Thunder Bay Police Report Successful December

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Festive R.I.D.E. Program success. Thunder Bay Police report on solid December
Too many drivers seem to be willing to risk it when it comes to impaired driving

THUNDER BAY  – Thunder Bay Police are happy to report another successful December. TBPS report, “Last January, the Thunder Bay Police Traffic unit was able to report a fatal collision-free month of December, the first in recent memory. We’ve done it again, hopefully”.

There was a collision between a transit bus and a pedestrian on the 12th of December that may still change that statement. Thunder Bay Police and all residents are hopeful for a full recovery of the involved pedestrian.

Double Double Equals Trouble

Some people were not all that bright. Thunder Bay Police officers who were in the process of setting up a road stop very close to a drive-through restaurant were alerted by the staff of a driver at the window that they believed ought to be checked. When the officer approached the car, the driver was found to be passed out with the car running at the window.

When woken by the officer, the young man repeatedly tried to pay the officer for his order. The driver needed to be forcibly removed from the vehicle when being arrested, according to Police.

Thunder Bay Police share another ‘war story’; “One driver who was found to be suspended during a trip through the check-point was reminded of that fact by the same officer at a stop at the exact same location one week later. The officer remarked that he believed it was the exact same tow truck driver that removed the vehicle as well”.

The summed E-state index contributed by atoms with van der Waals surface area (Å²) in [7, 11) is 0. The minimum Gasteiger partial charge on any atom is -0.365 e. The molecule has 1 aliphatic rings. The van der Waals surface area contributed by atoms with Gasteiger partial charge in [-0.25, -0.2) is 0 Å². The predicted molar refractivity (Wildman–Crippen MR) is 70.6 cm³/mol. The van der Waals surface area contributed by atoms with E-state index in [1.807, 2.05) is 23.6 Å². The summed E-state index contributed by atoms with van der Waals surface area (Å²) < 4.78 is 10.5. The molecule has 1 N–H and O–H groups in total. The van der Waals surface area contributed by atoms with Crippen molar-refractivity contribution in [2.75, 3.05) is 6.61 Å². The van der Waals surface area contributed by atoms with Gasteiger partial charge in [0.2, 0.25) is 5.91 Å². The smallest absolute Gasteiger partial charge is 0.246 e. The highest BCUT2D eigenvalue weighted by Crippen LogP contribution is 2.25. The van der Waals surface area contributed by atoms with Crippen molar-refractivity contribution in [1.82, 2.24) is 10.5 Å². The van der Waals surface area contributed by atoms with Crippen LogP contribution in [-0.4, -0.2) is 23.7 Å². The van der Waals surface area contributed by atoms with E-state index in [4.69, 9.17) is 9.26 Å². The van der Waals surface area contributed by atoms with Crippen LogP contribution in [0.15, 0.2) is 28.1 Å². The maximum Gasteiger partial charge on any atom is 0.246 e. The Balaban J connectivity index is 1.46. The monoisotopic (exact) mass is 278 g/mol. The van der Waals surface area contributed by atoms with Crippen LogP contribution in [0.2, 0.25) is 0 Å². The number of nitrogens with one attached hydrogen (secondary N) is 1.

Police officers noticed that it appeared that there were plenty of pajama clad drivers doing the pick-up and delivery routine.

Twenty-one drivers were charged with impaired driving/ drive over .08, or failing to provide samples of breath during the month of December. Again this year, just about half of that number, twelve, was as the result of the annual R.I.D.E program. That number is consistent with previous years.

Police were likely a bit less conspicuous this year, moving away from the large road-block style settings on major arteries and focusing a bit more on the less traveled and rural roads.

Neighbourhoods began to see R.I.D.E programs that targeted party goers that have become very adept at eluding police in previous years. Social media is a recent phenomenon that can easily assist those who are intent on obstructing police efforts to detect impaired drivers. New techniques and approaches were introduced to make the R.I.D.E program, first introduced in 1980, more current, relevant and cost effective.

The extreme cold weather this year made the R.I.D.E program a real challenge for those officers detailed to it. Traffic levels were notably down during that weather and it was very much quieter on New Year’s Eve. The R.I.D.E officers were re-assigned at 2 a.m. to cold weather related calls to ensure the safety of those who might be out in the elements